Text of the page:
I'm willing to believe the birth month effect. The older players will likely be the better players (11 months can be a big difference in maturity/size as a kid), therefore getting more attention, instruction, and playing time. I wonder how many of the later-born players just gave up and moved onto something else with their time rather than ride the pine, or get ignored/looked down on by others on the team, or just determined that they stunk because every year they were never quite as good as others (even if they were just as good as the others were 10/11 months ago)? My guess is that the resulting attrition is the primary cause of the effect rather than just that little-league coaching determines a player's ultimate MLB abilities. Perhaps a market inefficiency ripe for exploitation?
   11. PreservedFish Posted: July 02, 2018 at 11:56 AM (#5703743)
The older players will likely be the better players (11 months can be a big difference in maturity/size as a kid), therefore getting more attention, instruction, and playing time.


Before reading this fact about the hockey players, I might well have guessed the opposite - that the younger kids, practicing against more mature competition, developed quicker. That the older kids, beating up on their inferiors, stagnated. Absent the evidence I don't think either is more compelling than the other, and I don't think anyone would have expected birth month to ultimately show any bias.

I wonder how many of the later-born players just gave up and moved onto something else with their time rather than ride the pine, or get ignored/looked down on by others on the team, or just determined that they stunk because every year they were never quite as good as others (even if they were just as good as the others were 10/11 months ago)?


But every MLB player was a ####### legend in his home town by the time he was like 9 years old. It can't be this simplistic.
   12. Jefferson Manship (Dan Lee) Posted: July 02, 2018 at 12:08 PM (#5703758)
Before reading this fact about the hockey players, I might well have guessed the opposite - that the younger kids, practicing against more mature competition, developed quicker. That the older kids, beating up on their inferiors, stagnated.
For me as a young wannabe athlete, I was much more likely to stick with a sport if I was good at it.

I played one year of basketball as a kid and quit afterwards because it was no fun to be dominated by better players. I played about 7-8 years of soccer and stuck with it because scoring a ton of goals was fun. I didn't develop at all as a soccer player, but I don't think it's because I was better than most of the other kids my age. It was mostly because the thing that got me all those goals was having a better understanding of the nuances of the game; I knew where to be and when to be there. When everybody else caught up to me in terms of understanding the game, I turned into a pumpkin in the blink of an eye. They were getting better and I was staying the same.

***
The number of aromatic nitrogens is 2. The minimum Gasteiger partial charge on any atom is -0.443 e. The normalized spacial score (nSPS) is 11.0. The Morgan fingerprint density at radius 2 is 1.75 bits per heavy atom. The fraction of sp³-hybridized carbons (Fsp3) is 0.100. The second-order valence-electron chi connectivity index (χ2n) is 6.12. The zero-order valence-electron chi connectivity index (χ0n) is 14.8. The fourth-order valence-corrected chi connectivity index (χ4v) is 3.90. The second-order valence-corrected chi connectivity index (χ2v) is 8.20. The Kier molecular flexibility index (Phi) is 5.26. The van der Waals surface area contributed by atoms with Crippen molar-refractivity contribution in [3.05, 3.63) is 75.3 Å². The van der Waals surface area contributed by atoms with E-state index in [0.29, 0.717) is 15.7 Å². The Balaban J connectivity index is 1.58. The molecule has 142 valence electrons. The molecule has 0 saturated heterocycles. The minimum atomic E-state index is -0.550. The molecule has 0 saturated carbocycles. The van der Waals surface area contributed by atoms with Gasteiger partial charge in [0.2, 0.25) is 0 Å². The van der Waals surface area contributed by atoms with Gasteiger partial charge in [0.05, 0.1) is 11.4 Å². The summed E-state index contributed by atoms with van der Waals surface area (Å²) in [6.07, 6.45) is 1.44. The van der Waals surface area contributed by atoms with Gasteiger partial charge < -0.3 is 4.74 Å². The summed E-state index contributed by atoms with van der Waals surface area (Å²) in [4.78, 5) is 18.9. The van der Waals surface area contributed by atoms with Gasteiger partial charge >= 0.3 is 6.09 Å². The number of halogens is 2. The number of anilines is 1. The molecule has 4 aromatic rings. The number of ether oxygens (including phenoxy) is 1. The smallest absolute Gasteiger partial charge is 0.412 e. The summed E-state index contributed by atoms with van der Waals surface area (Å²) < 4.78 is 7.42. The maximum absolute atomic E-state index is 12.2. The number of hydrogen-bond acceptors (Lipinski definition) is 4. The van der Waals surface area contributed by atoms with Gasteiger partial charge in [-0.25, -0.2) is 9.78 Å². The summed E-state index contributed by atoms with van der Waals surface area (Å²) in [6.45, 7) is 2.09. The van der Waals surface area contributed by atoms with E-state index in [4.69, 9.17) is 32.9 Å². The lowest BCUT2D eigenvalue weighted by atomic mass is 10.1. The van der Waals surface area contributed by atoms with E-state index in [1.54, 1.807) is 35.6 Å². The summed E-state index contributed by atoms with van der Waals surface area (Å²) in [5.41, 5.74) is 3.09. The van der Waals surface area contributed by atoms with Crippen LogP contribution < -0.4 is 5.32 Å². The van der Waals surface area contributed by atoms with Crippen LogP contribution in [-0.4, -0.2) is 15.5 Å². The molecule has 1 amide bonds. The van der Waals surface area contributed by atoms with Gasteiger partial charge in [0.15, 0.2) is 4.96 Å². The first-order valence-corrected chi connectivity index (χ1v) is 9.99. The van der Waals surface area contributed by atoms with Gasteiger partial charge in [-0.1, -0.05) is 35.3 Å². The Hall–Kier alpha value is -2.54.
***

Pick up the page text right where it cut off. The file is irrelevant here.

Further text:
Also, I'm glacially slow. That didn't help.
   13. snapper (history's 42nd greatest monster) Posted: July 02, 2018 at 12:10 PM (#5703762)
Um...August usually leads all months in births, so while the difference was notable, in the absence of info on the sample size, I'm not sure I'd read too much into the August vs. July comparison.


It leads by like 10%. 2006 Aug. had 388K births, average is around 350K, July 368K. The lowest month is Feb. at 319K.

So birth rate can't even begin to explain a 2X multiple.
   14. eric Posted: July 02, 2018 at 12:15 PM (#5703769)
But every MLB player was a ####### legend in his home town by the time he was like 9 years old. It can't be this simplistic.


Every single one? Some MLB players didn't even pick up the game until later. We see late bloomers all the time in the MiLB and even MLB level. While I agree that a large portion of MLB players were top-notch all-around athletes probably from day 1, baseball is a sport that rewards skills more than raw athleticism more so than many other sports, which is why I believe the peak age is a couple years older than for some other sports. I can see a kid who has the fundamentals down and knows which base to throw to, and throws accurately, and when to take the extra base, and how to go with a pitch the other way when needed, etc, as well as just being bigger, could get chosen for playing time/attention over a pristine athlete who still needs to learn these things or grow. Might that neglected athlete then focus more on, or transition completely to other sports where he can excel more naturally? Especially if these fundamental shortcomings are cumulative over time (the same thing happens every year, so each year he gets pushed further and further behind.)

Sports, even at (maybe especially at) the youth level is very strictly hierarchical. Someone who slips behind the "top dog" may have a tough time making it up in the minds of the coaches and other kids, and maybe even in his own mind. I can certainly see how a label or ranking that was initiated early can have lingering effects. As well, all that is happening in an environment largely lacking in the cutting edge sabermetric evaluation techniques so profuse at the MLB level--I imagine a lot of little league coaches are effectively still selling jeans. Any group of kids 11 months older than another group will just look and be bigger and stronger. Just choosing a player at random: Dustin Pedroia is an August birthday.